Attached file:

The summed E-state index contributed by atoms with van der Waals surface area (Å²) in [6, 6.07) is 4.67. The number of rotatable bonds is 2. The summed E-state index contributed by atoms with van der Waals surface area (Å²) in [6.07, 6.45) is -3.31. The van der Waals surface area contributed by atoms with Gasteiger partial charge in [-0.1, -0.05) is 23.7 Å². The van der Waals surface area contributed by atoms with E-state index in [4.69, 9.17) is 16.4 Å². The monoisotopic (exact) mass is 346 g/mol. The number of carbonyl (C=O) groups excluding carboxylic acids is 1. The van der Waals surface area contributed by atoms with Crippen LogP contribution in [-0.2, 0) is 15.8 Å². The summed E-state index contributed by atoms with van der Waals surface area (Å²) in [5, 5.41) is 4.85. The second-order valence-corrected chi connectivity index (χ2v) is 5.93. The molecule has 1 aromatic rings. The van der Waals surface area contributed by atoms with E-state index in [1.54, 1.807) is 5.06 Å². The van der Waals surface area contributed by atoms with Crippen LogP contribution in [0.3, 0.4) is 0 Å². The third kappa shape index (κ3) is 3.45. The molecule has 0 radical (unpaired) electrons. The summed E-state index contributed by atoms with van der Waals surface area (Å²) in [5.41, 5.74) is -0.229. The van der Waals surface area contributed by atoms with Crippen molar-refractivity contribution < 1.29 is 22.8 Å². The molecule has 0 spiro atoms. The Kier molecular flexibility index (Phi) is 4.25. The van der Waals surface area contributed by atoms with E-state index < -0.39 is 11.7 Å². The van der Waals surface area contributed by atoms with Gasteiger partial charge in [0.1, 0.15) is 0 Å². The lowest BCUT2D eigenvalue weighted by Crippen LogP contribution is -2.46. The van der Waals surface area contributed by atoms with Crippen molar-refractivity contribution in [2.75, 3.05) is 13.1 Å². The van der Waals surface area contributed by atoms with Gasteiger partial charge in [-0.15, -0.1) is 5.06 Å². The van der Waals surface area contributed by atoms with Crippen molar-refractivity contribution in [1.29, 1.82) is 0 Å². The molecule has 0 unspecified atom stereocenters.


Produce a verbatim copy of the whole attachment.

The summed E-state index contributed by atoms with van der Waals surface area (Å²) in [6, 6.07) is 4.67. The number of rotatable bonds is 2. The summed E-state index contributed by atoms with van der Waals surface area (Å²) in [6.07, 6.45) is -3.31. The van der Waals surface area contributed by atoms with Gasteiger partial charge in [-0.1, -0.05) is 23.7 Å². The van der Waals surface area contributed by atoms with E-state index in [4.69, 9.17) is 16.4 Å². The monoisotopic (exact) mass is 346 g/mol. The number of carbonyl (C=O) groups excluding carboxylic acids is 1. The van der Waals surface area contributed by atoms with Crippen LogP contribution in [-0.2, 0) is 15.8 Å². The summed E-state index contributed by atoms with van der Waals surface area (Å²) in [5, 5.41) is 4.85. The second-order valence-corrected chi connectivity index (χ2v) is 5.93. The molecule has 1 aromatic rings. The van der Waals surface area contributed by atoms with E-state index in [1.54, 1.807) is 5.06 Å². The van der Waals surface area contributed by atoms with Crippen LogP contribution in [0.3, 0.4) is 0 Å². The third kappa shape index (κ3) is 3.45. The molecule has 0 radical (unpaired) electrons. The summed E-state index contributed by atoms with van der Waals surface area (Å²) in [5.41, 5.74) is -0.229. The van der Waals surface area contributed by atoms with Crippen molar-refractivity contribution < 1.29 is 22.8 Å². The molecule has 0 spiro atoms. The Kier molecular flexibility index (Phi) is 4.25. The van der Waals surface area contributed by atoms with E-state index < -0.39 is 11.7 Å². The van der Waals surface area contributed by atoms with Gasteiger partial charge in [0.1, 0.15) is 0 Å². The lowest BCUT2D eigenvalue weighted by Crippen LogP contribution is -2.46. The van der Waals surface area contributed by atoms with Crippen molar-refractivity contribution in [2.75, 3.05) is 13.1 Å². The van der Waals surface area contributed by atoms with Gasteiger partial charge in [-0.15, -0.1) is 5.06 Å². The van der Waals surface area contributed by atoms with Crippen molar-refractivity contribution in [1.29, 1.82) is 0 Å². The molecule has 0 unspecified atom stereocenters.